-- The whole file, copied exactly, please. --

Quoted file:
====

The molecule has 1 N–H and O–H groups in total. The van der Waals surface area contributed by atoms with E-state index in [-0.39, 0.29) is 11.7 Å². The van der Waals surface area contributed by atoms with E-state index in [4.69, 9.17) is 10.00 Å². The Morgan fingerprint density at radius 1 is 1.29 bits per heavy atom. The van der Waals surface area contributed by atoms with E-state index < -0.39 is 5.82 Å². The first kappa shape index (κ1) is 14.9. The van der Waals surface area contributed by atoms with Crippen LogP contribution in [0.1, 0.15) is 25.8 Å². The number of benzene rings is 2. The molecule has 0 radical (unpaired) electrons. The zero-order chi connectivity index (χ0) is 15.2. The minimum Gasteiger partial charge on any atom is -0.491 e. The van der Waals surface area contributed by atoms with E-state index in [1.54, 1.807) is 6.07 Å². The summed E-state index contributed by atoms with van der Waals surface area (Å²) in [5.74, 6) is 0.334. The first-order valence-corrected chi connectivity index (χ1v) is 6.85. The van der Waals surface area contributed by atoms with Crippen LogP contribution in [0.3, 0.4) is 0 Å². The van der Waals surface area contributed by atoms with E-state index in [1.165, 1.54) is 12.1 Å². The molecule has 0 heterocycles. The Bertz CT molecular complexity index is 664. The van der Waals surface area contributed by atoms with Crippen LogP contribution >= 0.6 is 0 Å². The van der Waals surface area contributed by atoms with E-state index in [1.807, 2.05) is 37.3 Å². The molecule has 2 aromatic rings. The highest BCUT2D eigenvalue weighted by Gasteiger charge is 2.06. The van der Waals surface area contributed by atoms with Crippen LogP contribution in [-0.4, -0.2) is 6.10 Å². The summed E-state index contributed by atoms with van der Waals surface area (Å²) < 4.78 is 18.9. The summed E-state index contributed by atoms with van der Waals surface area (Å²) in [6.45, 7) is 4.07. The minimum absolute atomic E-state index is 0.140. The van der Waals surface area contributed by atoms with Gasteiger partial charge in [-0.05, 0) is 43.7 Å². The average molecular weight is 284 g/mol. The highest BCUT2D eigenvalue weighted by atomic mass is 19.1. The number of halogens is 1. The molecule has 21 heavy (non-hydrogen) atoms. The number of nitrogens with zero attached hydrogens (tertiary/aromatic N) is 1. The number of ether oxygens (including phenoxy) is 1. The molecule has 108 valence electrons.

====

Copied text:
The molecule has 1 N–H and O–H groups in total. The van der Waals surface area contributed by atoms with E-state index in [-0.39, 0.29) is 11.7 Å². The van der Waals surface area contributed by atoms with E-state index in [4.69, 9.17) is 10.00 Å². The Morgan fingerprint density at radius 1 is 1.29 bits per heavy atom. The van der Waals surface area contributed by atoms with E-state index < -0.39 is 5.82 Å². The first kappa shape index (κ1) is 14.9. The van der Waals surface area contributed by atoms with Crippen LogP contribution in [0.1, 0.15) is 25.8 Å². The number of benzene rings is 2. The molecule has 0 radical (unpaired) electrons. The zero-order chi connectivity index (χ0) is 15.2. The minimum Gasteiger partial charge on any atom is -0.491 e. The van der Waals surface area contributed by atoms with E-state index in [1.54, 1.807) is 6.07 Å². The summed E-state index contributed by atoms with van der Waals surface area (Å²) in [5.74, 6) is 0.334. The first-order valence-corrected chi connectivity index (χ1v) is 6.85. The van der Waals surface area contributed by atoms with Crippen LogP contribution in [0.3, 0.4) is 0 Å². The van der Waals surface area contributed by atoms with E-state index in [1.165, 1.54) is 12.1 Å². The molecule has 0 heterocycles. The Bertz CT molecular complexity index is 664. The van der Waals surface area contributed by atoms with Crippen LogP contribution >= 0.6 is 0 Å². The van der Waals surface area contributed by atoms with E-state index in [1.807, 2.05) is 37.3 Å². The molecule has 2 aromatic rings. The highest BCUT2D eigenvalue weighted by Gasteiger charge is 2.06. The van der Waals surface area contributed by atoms with Crippen LogP contribution in [-0.4, -0.2) is 6.10 Å². The summed E-state index contributed by atoms with van der Waals surface area (Å²) < 4.78 is 18.9. The summed E-state index contributed by atoms with van der Waals surface area (Å²) in [6.45, 7) is 4.07. The minimum absolute atomic E-state index is 0.140. The van der Waals surface area contributed by atoms with Gasteiger partial charge in [-0.05, 0) is 43.7 Å². The average molecular weight is 284 g/mol. The highest BCUT2D eigenvalue weighted by atomic mass is 19.1. The number of halogens is 1. The molecule has 21 heavy (non-hydrogen) atoms. The number of nitrogens with zero attached hydrogens (tertiary/aromatic N) is 1. The number of ether oxygens (including phenoxy) is 1. The molecule has 108 valence electrons.